Under Lise Ann Johnson’s astute and meticulous direction, the stellar cast gave us a series of performances that captured the particularity of each member of the class, hiding a darker side of an expressive exterior that was really only the tip of the iceberg.    Mary Ellis, the smiling, feel good extremely empathetic drama teacher who wants everyone to be happy, is  haunted by the memories of her first encounter with a handsome hippy husband and soon we see how those memories become an obstacle to her ability to  confront her failing marriage . James,  the  husband played by John  Koensgen, becomes  an  troubled individual harbouring things he can’t express,  uneasy in his tense, guilt ridden  body.  His revelations are almost excruciating and the actor’s body and drawn face interiorize his inner struggle. He only relaxes when he talks to Theresa.  Andy Massingham as Schultz the self-conscious, slightly naïve, even timid male, a carpenter who is smitten with the athletic, graceful “hooping” Theresa (Sarah McVie) must also deal with rejection and his own demons that haunt him. The physicality of the play, where they are all involved in various collective and often really  spontaneous exercises (that could change every evening) curiously bring us closer to the reality of Massingham who is also a  drama teacher  currently  experimenting with the body in his own acting classes  at the Ottawa Theatre School.  Sarah McVie, whose career has already taken her from Stratford to the NAC, poses and exhibits her body in such a way that her character appears to cry out its need to find companionship. These  physical encounters which were exemplified by the strange games of the drama class were at the root of the way the characters constructed themselves. . We quickly see how these acting games often revealed much more about the person speaking, the person doing the imitating, than about the individual being described.  The process seemed to grow on the audience just as much as on the characters who were taking the drama class and a strange fusion of reality and play came into being as the roles seemed to create an ambiguous in-between space where actors and  characters were somehow interacting in a fuzzy realm of reality that was not always definable. It was all extremely interesting.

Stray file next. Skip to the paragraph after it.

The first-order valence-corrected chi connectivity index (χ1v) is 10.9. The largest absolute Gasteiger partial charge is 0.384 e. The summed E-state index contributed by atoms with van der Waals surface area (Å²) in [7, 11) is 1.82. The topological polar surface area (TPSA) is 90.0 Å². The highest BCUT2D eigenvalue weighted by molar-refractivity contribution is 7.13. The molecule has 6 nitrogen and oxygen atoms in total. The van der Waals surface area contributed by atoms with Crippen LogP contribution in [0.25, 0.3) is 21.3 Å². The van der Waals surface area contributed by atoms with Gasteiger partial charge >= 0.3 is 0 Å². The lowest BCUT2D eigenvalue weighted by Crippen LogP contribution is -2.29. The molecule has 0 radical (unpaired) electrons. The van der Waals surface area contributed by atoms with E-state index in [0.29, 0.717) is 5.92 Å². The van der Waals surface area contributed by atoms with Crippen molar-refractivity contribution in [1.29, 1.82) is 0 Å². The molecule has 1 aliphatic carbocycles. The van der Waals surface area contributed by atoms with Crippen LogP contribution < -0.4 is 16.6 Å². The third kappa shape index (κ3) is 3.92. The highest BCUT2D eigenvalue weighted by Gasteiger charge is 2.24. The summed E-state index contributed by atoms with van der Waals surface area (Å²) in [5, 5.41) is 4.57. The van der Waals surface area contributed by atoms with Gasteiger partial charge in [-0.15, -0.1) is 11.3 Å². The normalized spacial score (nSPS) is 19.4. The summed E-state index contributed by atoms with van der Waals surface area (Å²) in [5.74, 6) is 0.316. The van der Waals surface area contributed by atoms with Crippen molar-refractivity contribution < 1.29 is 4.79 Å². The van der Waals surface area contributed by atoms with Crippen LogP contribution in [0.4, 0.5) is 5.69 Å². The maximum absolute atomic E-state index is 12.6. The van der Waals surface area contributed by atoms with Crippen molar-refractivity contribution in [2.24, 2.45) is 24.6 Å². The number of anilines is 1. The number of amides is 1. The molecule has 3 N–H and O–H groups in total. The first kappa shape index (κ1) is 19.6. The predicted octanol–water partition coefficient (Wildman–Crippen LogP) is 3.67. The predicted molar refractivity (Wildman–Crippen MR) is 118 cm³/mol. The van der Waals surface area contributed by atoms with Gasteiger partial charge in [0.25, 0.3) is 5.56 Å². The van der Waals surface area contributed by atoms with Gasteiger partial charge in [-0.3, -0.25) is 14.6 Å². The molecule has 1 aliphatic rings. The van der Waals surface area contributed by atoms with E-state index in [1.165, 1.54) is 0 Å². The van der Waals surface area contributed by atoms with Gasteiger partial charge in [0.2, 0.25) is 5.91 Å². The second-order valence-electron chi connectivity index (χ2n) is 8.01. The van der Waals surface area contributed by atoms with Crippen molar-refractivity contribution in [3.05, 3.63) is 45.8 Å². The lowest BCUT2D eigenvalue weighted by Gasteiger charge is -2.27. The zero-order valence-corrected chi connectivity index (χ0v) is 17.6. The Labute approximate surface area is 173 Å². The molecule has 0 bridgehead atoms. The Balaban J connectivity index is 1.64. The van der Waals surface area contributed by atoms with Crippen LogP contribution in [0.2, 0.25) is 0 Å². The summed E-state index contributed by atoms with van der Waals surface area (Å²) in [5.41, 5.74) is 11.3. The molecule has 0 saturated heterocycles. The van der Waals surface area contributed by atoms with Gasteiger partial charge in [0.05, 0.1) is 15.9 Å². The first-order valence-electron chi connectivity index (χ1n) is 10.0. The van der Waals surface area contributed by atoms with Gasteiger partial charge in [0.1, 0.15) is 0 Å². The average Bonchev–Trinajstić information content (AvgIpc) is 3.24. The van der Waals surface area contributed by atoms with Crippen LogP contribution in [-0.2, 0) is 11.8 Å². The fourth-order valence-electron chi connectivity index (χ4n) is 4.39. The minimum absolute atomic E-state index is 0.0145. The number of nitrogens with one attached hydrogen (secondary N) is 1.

The real revelation of the evening was Catherine Rainville who comes to the GCTC stage for the first time, playing a deeply troubled young lady, worried about her parent’s eventual divorce which she projects into a tableau during one of the drama games.  Her transformation was quite spectacular, as she blossoms out of her straggly hoody of a the sullen youngster   into the  multi-layered urban chic dress  of a  young woman who has taken hold of her life and is finally able to take part in the games in a meaningful way. The final confrontation, 10 years in the future, a curiously realistic game between Rainville and a  masterful Andy Massingham, was  most  beautifully nuanced, as Rainville let herself flow into that  moment of recognition, of confession, of personal acceptance. It all unfolds with some hints of intentional discomfort and malaise but with a sense that her life has finally fallen into place. And she plays it all without a drop of excess sentimentality. It was very moving indeed. This is a fine show that is both a crowd pleaser and a play that develops towards unexpected heights.

The Circle Mirror Transformation plays at the Irving Greenberg Theatre Centre until June 10. 2012. Call the theatre at 613-236-5196 for tickets and information.

Written by Annie  Baker
Directed by Lise Ann Johnson
Set and costumes:  Robin Fisher
Lighting:   Jock Munro
Composer/sound design:  Marc Desormeaux

Marty                          Mary Ellis
James                         John Koensgen
Schultz                       Andy Massingham
Theresa                      Sarah McVie
Lauren                       Catherine Rainville

A Great Canadian Theatre Company production that plays from May 22 to June 10, 2012

Ottawa, Alvina Ruprecht, 25 May, 2012. This is a modified version of the original post on